As communications infrastructure collapses, social media is saving lives in J&K

20:32 GMT, 9 September 2014, Mail Online India

Original Link is here

Tragedy has struck Kashmir once again.

That it is perhaps the severest since Independence is undeniable.

The human despair, spirit and resolve are all on display, and the entire country (real and virtual) seems affected by nature’s cruel intervention.

The efforts to rescue those stranded are feeble as the institutions, infrastructure and administrative resilience have been found wanting – yet precisely because of this, the courage and heroic efforts of individuals and some organisations stand out in stark contrast.

SS 1
Floods: The entire country (real and virtual) seems affected by nature’s cruel intervention.


Even as the embankments built in the times of the Maharaja have been breached by ravaging waters, the unfolding tragedy and response is also about the ‘angels or demons’, depending on your take on it – Social Media and the Armed Forces.

A recent report in a leading daily had one of the most powerful men in India, its Home Secretary, observe, “I simply cannot speak to anyone in J&K.”

The last 72 hours have seen the near total collapse of the phone network, and power lines have collapsed. This has complicated coordination and rescue, because stranded people have no way of telling rescue centres of their plight.

Worse still, Delhi is cut off from the Government of J&K, while the Government of J&K is cut off from the army, which is coordinating rescue efforts.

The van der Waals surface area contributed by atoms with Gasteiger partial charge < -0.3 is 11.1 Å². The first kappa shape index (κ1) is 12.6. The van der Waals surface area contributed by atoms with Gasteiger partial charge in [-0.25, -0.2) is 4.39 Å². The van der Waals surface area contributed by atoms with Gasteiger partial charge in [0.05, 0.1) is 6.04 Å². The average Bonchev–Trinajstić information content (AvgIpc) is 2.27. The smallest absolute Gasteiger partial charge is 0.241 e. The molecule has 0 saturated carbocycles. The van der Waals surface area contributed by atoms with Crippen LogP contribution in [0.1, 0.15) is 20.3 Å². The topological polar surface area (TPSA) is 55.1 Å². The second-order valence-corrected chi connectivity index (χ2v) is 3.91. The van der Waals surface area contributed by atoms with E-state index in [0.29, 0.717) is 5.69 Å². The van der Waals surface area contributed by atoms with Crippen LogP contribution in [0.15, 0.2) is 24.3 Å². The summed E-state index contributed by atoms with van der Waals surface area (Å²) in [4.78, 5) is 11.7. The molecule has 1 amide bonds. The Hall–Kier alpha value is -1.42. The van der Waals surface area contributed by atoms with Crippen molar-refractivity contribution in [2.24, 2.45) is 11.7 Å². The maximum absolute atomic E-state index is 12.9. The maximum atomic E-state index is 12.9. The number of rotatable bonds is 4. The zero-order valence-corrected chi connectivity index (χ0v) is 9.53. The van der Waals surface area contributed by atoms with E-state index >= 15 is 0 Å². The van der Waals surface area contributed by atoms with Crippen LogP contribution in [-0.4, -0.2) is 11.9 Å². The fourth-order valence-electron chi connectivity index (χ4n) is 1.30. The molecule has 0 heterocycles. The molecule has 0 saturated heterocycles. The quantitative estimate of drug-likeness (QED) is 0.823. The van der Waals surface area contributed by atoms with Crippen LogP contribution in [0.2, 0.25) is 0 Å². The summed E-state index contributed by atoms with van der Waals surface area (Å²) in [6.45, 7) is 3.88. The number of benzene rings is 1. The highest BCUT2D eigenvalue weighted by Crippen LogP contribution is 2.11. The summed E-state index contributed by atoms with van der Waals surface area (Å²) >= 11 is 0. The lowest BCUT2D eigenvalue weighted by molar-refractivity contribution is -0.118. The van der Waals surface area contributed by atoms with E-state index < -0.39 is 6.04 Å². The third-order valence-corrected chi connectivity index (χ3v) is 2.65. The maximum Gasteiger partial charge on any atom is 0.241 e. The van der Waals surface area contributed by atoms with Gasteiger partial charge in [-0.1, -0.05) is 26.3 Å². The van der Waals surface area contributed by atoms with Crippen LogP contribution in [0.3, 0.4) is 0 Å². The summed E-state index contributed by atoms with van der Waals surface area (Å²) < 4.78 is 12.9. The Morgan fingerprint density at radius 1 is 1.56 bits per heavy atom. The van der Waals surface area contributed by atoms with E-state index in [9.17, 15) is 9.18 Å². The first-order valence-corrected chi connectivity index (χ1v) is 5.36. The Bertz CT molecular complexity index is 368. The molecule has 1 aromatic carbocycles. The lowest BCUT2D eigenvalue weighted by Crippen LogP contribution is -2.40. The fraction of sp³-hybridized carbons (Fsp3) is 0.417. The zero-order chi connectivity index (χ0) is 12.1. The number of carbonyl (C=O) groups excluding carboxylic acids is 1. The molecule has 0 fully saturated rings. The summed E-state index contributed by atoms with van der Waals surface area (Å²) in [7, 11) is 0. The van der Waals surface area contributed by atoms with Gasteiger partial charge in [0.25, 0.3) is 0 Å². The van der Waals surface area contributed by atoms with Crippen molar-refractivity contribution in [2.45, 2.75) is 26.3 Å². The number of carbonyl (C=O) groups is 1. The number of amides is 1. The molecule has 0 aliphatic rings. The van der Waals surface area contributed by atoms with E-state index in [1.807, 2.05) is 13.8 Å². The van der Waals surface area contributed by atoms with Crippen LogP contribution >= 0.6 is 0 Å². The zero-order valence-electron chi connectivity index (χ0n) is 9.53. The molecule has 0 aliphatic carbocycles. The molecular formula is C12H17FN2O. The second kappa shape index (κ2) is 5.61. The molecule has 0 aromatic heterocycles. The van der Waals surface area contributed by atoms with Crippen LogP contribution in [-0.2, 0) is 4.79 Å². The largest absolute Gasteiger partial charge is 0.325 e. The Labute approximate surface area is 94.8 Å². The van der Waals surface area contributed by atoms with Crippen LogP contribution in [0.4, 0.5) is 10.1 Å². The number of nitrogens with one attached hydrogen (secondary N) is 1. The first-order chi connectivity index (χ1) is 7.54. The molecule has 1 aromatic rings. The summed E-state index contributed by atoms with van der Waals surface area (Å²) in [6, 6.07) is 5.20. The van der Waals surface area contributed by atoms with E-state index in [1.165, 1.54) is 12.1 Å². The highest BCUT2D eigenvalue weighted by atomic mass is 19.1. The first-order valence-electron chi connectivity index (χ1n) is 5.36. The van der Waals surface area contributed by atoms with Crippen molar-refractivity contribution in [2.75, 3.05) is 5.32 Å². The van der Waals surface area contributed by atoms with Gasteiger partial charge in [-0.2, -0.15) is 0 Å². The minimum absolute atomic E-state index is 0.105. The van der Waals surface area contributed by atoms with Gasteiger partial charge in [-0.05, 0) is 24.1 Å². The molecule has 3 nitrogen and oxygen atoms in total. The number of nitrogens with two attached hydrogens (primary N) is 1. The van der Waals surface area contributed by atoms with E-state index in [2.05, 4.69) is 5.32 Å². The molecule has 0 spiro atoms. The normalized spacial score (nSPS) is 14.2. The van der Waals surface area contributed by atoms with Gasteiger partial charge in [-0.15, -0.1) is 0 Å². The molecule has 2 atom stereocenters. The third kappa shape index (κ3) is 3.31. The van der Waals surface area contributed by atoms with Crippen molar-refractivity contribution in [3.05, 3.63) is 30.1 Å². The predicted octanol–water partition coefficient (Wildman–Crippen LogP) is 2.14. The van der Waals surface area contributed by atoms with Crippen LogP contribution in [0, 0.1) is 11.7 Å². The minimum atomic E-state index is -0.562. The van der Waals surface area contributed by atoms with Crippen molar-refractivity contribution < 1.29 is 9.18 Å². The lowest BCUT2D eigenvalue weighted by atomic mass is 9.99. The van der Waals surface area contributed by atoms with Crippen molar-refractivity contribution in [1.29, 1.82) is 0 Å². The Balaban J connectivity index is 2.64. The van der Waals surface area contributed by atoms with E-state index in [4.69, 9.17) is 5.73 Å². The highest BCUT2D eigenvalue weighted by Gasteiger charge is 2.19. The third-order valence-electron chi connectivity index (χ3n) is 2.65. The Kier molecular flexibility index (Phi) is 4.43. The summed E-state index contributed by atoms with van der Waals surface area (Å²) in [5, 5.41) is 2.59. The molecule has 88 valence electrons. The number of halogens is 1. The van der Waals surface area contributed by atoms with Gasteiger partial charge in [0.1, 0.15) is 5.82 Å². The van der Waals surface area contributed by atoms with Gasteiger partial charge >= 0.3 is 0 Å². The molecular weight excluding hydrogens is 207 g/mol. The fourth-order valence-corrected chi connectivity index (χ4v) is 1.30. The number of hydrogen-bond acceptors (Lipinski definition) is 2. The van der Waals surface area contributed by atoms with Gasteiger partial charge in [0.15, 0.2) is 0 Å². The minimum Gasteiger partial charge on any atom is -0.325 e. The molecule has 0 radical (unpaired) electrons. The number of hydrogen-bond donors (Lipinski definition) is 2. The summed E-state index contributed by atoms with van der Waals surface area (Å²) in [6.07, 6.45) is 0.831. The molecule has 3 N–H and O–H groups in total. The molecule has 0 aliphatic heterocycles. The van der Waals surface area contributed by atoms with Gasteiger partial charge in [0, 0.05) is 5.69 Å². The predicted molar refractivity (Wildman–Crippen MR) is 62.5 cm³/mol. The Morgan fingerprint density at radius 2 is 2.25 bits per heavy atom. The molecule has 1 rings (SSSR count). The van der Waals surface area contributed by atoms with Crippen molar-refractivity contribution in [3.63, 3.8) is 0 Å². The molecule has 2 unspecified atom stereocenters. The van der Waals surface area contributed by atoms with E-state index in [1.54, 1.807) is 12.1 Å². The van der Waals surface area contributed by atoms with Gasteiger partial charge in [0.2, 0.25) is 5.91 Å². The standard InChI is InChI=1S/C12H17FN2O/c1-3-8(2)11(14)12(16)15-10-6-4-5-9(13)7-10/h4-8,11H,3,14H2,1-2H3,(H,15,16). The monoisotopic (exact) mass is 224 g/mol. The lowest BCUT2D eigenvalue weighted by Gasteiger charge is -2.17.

The army is the only body there that has managed to maintain some semblance of intra-organisational communications due to satellite phones. However, it has no way of knowing the location where people are stranded, or how many and how critical their situation is, since the normal method – air reconnaissance – is difficult at best given the cloud cover and weather.

And the much-vilified social media is coming to the rescue. Even as large parts of the mobile communication infrastructure have collapsed, some wireless communication and the traditional wire line communication networks have allowed people access to social media and various messenger services, websites, and some agencies.

SS 2

To the rescue: Social media has helped save the stranded


It has also allowed a degree of dissemination of situational reports, videos and distress messages, many of which have reached the army.

Whatsapp, FB messenger, Twitter and others are the most potent tools for the rescue teams in the valley today.

As a result what we have is the army using satellite phones to communicate, but basing its rescue efforts significantly on guidance from Whatsapp, Facebook and Twitter.

In that sense these have effectively replaced the search helicopter, the emergency beacon and the communications network of the valley.

For the governments at the Centre and in the state of J&K, which have frequently demonised social media, this must be a moment of revelation.